The Sculpture of Disease

When I read Robert Morgan’s poem “Maple Gall” a few days ago, the first phrases to strike me were tortured cluster of malignanciescells grow drunk… awful excess growths and, of course, I thought of the cancer that I live with, and I was drawn in.

I continued to read beauty of distortion… sculpture of disease…  And the final, astonishing lines:

…the strange
and replicating work the tree
is not supposed to yield, a flowery
production so grotesque it seems
a kind of miracle in wood
that makes this sapling both unique
and memorable by virtue of
its suffering swollen sores and scars,
the warts that are its finest art.
///

“…its suffering, swollen sores and scars, the warts that are its finest art”. Now I am no longer thinking about physical disfigurement, physical disease. I am thinking about the experiences in our lives that mark us forever. “What doesn’t kill you makes you stronger” is banal and it is also false because becoming strong is not a necessary consequence of suffering. It is a choice. The choice is not easy to make. (Not easy – ha! It is the hardest thing in the world.) But it is still a choice.

Childhood abuse and neglect breaks a person. But breaks can heal. As with broken bones, a callus develops over the broken spot, preparing it for healing. If all goes well, the bone develops into its original shape and becomes strong again. Sometimes that doesn’t happen. When non-union occurs after a fracture there is no healing and the break remains painful.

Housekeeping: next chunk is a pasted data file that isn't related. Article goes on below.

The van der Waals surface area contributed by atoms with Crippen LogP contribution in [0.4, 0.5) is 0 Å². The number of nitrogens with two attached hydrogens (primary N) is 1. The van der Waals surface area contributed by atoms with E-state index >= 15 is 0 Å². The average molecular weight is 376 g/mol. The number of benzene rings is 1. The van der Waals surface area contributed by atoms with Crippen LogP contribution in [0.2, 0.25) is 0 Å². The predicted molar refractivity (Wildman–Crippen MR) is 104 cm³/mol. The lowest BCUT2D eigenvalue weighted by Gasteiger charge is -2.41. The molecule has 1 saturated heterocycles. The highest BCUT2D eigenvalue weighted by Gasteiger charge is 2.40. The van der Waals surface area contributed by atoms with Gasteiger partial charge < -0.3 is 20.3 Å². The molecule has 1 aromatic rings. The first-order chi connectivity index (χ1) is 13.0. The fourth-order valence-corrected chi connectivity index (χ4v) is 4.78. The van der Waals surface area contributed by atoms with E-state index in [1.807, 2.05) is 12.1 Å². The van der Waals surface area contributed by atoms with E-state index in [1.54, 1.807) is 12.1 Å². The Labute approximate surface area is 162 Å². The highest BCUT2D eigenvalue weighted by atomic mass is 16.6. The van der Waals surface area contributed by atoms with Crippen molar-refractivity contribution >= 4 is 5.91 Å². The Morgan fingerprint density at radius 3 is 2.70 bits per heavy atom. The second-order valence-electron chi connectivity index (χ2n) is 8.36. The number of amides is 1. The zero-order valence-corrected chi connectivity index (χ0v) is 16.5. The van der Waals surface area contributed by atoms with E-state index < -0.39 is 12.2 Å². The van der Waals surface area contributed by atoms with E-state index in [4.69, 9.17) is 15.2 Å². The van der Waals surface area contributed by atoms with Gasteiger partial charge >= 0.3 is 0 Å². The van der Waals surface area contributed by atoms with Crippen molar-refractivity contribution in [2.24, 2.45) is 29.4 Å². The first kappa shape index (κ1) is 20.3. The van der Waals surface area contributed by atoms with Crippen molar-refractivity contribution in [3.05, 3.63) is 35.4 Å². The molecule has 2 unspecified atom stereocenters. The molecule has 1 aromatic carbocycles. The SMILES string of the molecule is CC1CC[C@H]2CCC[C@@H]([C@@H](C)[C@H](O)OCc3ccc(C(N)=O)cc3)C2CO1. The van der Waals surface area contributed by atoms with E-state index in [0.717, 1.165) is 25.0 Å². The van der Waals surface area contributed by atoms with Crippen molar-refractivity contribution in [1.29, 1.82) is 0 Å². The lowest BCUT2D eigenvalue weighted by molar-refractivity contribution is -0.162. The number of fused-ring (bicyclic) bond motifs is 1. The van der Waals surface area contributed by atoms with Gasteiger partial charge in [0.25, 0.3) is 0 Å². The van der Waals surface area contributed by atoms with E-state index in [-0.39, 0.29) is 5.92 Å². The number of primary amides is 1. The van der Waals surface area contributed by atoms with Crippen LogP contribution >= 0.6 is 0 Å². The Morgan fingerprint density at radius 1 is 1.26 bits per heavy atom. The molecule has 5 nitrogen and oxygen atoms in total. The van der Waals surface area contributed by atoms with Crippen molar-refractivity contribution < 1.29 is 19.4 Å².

Broken personhood takes longer to heal than broken bones, but heal it can. The broken person can make the difficult choice to go on to be, not the same person they were before the break, but a better, more beautiful person “by virtue of [their] suffering swollen sores and scars”. It takes strength and courage and love and support and endless determination. It is a process of starts and stops, of two steps forward and one back, of radiant success and abysmal failure.

Sometimes there is trauma upon trauma, injury upon injury, disfigurement upon disfigurement. Living with one’s personal history, being able to identify self from other, responsibility from victimization, accepting that history and transforming it can become a lifelong process. Growing and healing, the person can come to resemble “…this sapling

…both unique
and memorable by virtue of
its suffering swollen sores and scars,
the warts that are its finest art.”

and become a strong, beautiful tree.

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